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PolyPhotonix, a poly-capable startup – KTN Plastic Electronics magazine

Richard Kirk, CEO of Durham-based PolyPhotonix, doesn’t claim to have all the answers for tech-based startups. But when it comes to bringing innovation to the marketplace, his argument is sound.

PolyPhotonix is pioneering the early adoption of organic light. They work with designers and potential end-users, to create new products and to support the design process right through to large-scale manufacture.

“We started as many companies do, as one person with an idea. We managed to get that funded through an early Technology Strategy Board (TSB) project, that offered significant investment of £3.5m, over 3 years. We were very fortunate in that we were then able to work with the Centre for Process Innovation (CPI), which was a good place to incubate the company and work with their scientists and management. Fairly quickly, we were able to work as a larger company might because we had the back-up and we had the systems.”

But what differentiates PolyPhotonix from other science-led start-ups is their keen sense of the commercial imperative. When their first brainwave proved more costly than they’d thought to develop, they diversified.

“Our great strength is that we’re driven by the market, not by our technology and we’ve been very good at talking to one potential funding body and linking them with another. The TSB, the Department for Business Innovation and Skills (BIS) and the NHS have all been supremely helpful to PolyPhotonix. We’ve managed to migrate between these big, powerful organisations with a clear message and to pull a little bit of support from here and from there – joining all those dots to get the right outcome.”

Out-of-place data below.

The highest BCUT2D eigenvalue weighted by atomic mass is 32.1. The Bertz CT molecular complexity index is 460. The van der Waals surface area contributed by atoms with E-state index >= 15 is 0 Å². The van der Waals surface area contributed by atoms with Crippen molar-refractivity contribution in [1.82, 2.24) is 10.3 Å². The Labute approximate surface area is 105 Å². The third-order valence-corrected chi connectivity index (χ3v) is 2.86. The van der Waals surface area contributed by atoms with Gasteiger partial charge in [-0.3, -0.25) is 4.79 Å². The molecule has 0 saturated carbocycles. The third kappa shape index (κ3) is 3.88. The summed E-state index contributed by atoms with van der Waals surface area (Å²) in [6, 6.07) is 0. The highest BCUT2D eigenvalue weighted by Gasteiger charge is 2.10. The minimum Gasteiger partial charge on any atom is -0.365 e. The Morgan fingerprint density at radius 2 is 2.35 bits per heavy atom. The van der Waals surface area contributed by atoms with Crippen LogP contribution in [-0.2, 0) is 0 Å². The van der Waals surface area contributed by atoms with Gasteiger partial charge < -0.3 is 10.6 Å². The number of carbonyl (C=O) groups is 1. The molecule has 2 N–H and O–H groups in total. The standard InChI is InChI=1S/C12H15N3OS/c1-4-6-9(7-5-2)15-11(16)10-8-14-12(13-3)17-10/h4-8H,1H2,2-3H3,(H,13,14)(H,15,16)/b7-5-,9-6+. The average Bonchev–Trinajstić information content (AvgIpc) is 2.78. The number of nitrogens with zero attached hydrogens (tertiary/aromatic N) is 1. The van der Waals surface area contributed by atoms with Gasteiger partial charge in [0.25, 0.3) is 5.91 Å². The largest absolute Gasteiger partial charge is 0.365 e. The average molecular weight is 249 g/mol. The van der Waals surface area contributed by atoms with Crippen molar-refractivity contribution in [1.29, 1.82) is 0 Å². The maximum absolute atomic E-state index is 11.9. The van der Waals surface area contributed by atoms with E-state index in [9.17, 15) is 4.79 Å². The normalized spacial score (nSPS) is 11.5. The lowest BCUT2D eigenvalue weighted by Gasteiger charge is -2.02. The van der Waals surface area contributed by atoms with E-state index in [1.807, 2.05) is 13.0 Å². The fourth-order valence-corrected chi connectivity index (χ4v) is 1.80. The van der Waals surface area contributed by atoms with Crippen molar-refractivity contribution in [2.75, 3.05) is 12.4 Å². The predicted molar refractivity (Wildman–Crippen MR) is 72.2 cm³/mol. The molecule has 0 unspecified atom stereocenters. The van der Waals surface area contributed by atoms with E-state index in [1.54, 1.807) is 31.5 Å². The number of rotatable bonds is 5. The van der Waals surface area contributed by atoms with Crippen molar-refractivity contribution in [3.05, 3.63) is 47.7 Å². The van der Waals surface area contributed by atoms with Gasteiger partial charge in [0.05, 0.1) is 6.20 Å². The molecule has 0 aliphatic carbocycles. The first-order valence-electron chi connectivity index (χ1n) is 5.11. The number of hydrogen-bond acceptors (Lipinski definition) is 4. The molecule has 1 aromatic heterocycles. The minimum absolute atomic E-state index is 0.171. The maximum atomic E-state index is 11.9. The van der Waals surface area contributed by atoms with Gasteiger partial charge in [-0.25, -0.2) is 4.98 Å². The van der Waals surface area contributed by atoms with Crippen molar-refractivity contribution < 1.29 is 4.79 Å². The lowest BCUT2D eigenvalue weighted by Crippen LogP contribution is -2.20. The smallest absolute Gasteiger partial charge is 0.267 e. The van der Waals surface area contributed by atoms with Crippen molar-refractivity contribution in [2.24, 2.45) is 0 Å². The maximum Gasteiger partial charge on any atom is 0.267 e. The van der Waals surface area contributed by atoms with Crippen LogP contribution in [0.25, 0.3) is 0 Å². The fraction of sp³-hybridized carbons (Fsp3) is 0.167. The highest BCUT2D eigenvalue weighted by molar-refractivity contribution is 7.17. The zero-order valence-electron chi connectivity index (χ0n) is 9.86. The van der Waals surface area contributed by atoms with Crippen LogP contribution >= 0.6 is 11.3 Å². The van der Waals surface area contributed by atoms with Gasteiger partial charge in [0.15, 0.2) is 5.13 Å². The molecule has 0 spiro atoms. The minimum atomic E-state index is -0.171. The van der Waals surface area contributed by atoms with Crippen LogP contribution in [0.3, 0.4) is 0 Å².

Their clear message has managed to raise £12m in four years. Which sounds like a lot for joining some dots – and it is. A lot of that has gone through PolyPhotonix to the seven universities that are currently running long-term clinical trials for its new treatment for macular eye disease.

They’re feeling confident, but are cautious about attracting premature publicity for the treatment: “We’re three years away from finishing trials. People who are losing their sight are understandably desperate for any therapy, immediately. It’s just not fair to make big statements until we’re ready to go to market.”

In the meantime, Kirk and his colleagues are constantly looking for the next brainwave. “We talk continuously to other scientific sectors. It’s great to get physicists, medics and biologists – people who are all at the top of their game – together in one room to spark ideas off each other. I love to engineer those meetings – and I make sure we do it frequently.”

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